According to Gartner, approximately 85% of organizations will be embracing a cloud-first principle by 2025. Transitioning workloads to the cloud has offered businesses the flexibility they need to scale up and down with fluctuating demand and provide reliable access to resources for both employees and customers worldwide, but this expanded attack surface, free of a traditional network perimeter, comes with unique risks that companies need to keep in mind when developing their cloud strategy.
What is a Hybrid Cloud?
Many organizations are opting for a hybrid cloud environment, which means a combination of public cloud services and either on-premises servers or a private cloud. A hybrid cloud environment is usually chosen when:
- A company already has significant resources invested in on-premises architecture but wants to take advantage of cloud resources for new projects.
- A company has resources they can’t or won’t store in a public cloud.
Benefits of a Hybrid Cloud
Maintain Tighter Control of Security
While public cloud service providers have worked extensively to make the public cloud a safe option for storing sensitive data, many organizations feel more comfortable with their high-risk data stored on premises or in a private cloud, where there is less risk of it becoming available to other cloud users. For companies in highly regulated industries such as healthcare and finance, this may be the better choice to ensure compliance.
Cost Efficient Innovation
One of the main benefits for hybrid cloud users is the ability to spin up new environments for specific projects without investing in additional costly on-premises servers. A hybrid cloud allows companies to increase usage when needed to meet peak demand but scale down usage when it is not needed to save on costs. Cloud usage can get expensive, so it makes sense for many organizations to keep their on-premises architecture for the bulk of their storage and utilize cloud services on an as-needed basis. The efficiency of creating new environments for testing and product development in the cloud gives businesses a competitive edge and can help them more efficiently bring to market secure applications.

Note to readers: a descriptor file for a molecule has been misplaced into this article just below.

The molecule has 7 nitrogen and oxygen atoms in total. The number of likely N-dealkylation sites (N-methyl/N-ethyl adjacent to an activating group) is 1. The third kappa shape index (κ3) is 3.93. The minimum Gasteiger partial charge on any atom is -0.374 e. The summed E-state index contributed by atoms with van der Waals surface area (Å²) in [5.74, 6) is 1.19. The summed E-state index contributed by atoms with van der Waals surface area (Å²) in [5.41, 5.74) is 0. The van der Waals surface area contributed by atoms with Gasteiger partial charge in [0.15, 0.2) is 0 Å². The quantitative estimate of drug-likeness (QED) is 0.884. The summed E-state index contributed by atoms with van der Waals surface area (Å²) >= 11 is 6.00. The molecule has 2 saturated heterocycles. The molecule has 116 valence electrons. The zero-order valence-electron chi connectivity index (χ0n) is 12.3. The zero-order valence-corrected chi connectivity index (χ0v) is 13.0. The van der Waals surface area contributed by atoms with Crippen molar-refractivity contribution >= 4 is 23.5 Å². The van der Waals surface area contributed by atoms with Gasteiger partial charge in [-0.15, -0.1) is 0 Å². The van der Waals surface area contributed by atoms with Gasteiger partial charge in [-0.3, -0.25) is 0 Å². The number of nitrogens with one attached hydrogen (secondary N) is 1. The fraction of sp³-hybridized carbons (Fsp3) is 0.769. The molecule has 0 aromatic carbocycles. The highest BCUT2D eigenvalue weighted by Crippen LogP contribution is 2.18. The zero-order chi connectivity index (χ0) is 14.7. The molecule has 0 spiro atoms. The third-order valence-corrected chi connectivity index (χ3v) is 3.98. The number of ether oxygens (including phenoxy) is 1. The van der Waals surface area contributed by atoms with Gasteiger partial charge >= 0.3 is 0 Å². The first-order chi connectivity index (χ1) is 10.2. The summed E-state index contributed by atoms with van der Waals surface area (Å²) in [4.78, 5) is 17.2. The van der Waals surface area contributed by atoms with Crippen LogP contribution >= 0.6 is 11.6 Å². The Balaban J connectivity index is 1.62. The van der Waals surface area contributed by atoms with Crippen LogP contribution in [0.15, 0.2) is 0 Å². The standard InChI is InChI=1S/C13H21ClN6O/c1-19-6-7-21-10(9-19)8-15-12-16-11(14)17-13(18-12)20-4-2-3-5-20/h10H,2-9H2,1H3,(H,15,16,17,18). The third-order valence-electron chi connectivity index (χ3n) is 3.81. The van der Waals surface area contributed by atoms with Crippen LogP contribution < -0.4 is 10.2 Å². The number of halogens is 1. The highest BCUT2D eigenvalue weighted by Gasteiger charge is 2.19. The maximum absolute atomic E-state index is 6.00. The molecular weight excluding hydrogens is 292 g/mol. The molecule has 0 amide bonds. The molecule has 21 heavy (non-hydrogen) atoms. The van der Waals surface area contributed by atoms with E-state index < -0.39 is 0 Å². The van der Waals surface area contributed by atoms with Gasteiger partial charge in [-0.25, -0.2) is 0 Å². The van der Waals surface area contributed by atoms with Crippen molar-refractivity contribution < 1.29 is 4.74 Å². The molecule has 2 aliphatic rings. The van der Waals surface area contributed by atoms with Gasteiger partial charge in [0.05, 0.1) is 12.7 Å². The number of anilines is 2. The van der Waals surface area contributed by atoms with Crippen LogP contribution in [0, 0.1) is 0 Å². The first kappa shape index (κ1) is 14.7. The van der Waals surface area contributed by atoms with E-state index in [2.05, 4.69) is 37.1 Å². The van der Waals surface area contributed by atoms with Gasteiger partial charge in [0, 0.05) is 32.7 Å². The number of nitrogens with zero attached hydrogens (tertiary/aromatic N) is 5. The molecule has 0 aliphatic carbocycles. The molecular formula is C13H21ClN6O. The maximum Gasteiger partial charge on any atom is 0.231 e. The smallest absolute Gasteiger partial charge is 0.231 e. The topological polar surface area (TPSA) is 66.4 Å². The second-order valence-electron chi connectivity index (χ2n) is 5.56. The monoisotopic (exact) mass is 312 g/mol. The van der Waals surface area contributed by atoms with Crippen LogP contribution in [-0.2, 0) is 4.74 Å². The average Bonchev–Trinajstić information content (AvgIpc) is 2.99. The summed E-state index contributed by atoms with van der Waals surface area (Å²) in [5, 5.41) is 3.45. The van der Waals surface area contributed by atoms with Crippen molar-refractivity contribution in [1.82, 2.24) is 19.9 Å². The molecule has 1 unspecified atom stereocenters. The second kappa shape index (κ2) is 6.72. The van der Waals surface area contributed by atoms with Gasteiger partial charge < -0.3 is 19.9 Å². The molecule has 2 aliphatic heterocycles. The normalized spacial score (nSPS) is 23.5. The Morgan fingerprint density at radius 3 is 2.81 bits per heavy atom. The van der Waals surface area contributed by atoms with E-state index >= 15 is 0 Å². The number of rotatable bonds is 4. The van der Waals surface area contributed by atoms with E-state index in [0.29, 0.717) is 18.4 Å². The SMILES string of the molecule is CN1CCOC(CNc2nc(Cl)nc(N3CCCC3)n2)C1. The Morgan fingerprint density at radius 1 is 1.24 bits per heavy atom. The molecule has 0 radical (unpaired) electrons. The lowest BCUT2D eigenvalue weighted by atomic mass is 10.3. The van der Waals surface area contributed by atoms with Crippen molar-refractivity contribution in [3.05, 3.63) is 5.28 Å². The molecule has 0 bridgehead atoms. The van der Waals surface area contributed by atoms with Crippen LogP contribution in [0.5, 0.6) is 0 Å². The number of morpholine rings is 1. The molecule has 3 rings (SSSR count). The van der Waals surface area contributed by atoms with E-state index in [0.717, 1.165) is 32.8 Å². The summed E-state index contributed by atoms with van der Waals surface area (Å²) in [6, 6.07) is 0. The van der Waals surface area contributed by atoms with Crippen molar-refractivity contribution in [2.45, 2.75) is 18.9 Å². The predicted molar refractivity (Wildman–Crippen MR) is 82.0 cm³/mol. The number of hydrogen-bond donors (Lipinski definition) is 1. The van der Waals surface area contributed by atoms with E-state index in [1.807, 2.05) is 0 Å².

Using a public cloud provides the ability to locate resources all around the world. Hosting services closer to where your customer base is located can improve the speed at which they can access your site, providing them a better user experience.
According to RH-ISAC’s 2021 CISO Benchmark Report, 80% of CISOs anticipate maintaining hybrid work environments in 2022. As remote work becomes the new norm, the cloud allows for easy, secure access to internal resources on any device.
While start-ups may be able to launch on day one into an all-cloud environment, most companies that have been around for a while have legacy systems that may not be easily migrated to the cloud. A hybrid cloud allows you to transfer what you can while you work on updating your workflows and technology to take full advantage of cloud computing.
In the meantime, the ability to scale up with demand by moving traffic to the cloud reduces the likelihood your site will crash with high customer volume. Companies can also use the cloud for data backup, reducing downtime in the event of a ransomware attack.
Risks of a Hybrid Cloud
Lack of Visibility
While there are benefits to having a public cloud and private or on-premises servers, it also means that you have to maintain the security of two different environments. Without the proper tools and the team to manage this integration, you could easily be blind to threats simply because you do not have visibility across your entire landscape. Lack of visibility was the most significant barrier to cloud adoption in Fortinet’s 2021 Cloud Security Report.
Without proper monitoring, you may also have to worry about out-of-control usage within your own organization. Cloud service providers make it easy to provision new services, which is a benefit in that it allows for rapid development, but it can be a liability if new environments are spun up without oversight from your security team.
With any cloud implementation, there is the risk of misconfiguration. Misconfigurations can expose data to the open internet, making you an easy target for attackers. Similarly, without proper configuration, you may find yourself out of compliance with privacy and data storage regulations that can lead to hefty fines. You can also find yourself on the wrong side of laws such as the EU’s General Data Protection Regulation (GDPR) if you do not have complete visibility of your data, as you may not be able to comply with requests for deletion of information.
Decreased Control of Security
With some of your data in the public cloud, you are accepting shared responsibility with your cloud service provider. An attack on your CSP, or even just an outage of their services, could have negative consequences for your brand that are beyond your control. Cloud usage also relies on management APIs, which can have vulnerabilities that are exploitable by threat actors.
Is it Worth It?
Whether or not you choose to utilize a hybrid cloud environment will largely be based on your organization’s resources and business goals. Before moving to the cloud, make sure that you have a strategy in place with defined goals for cloud usage. Conduct an audit of your current processes to see what workloads could benefit from being moved to the cloud. Once you have a deployment strategy, shop the market of cloud service providers to find a cost-effective solution that meets your goals.
Not sure where to start? RH-ISAC members utilize the Member Exchange to get advice from peers who have successfully implemented a cloud strategy. Find discussions on container security, cloud governance policies, and identity and access management. Learn more about how membership could benefit you on the RH-ISAC website.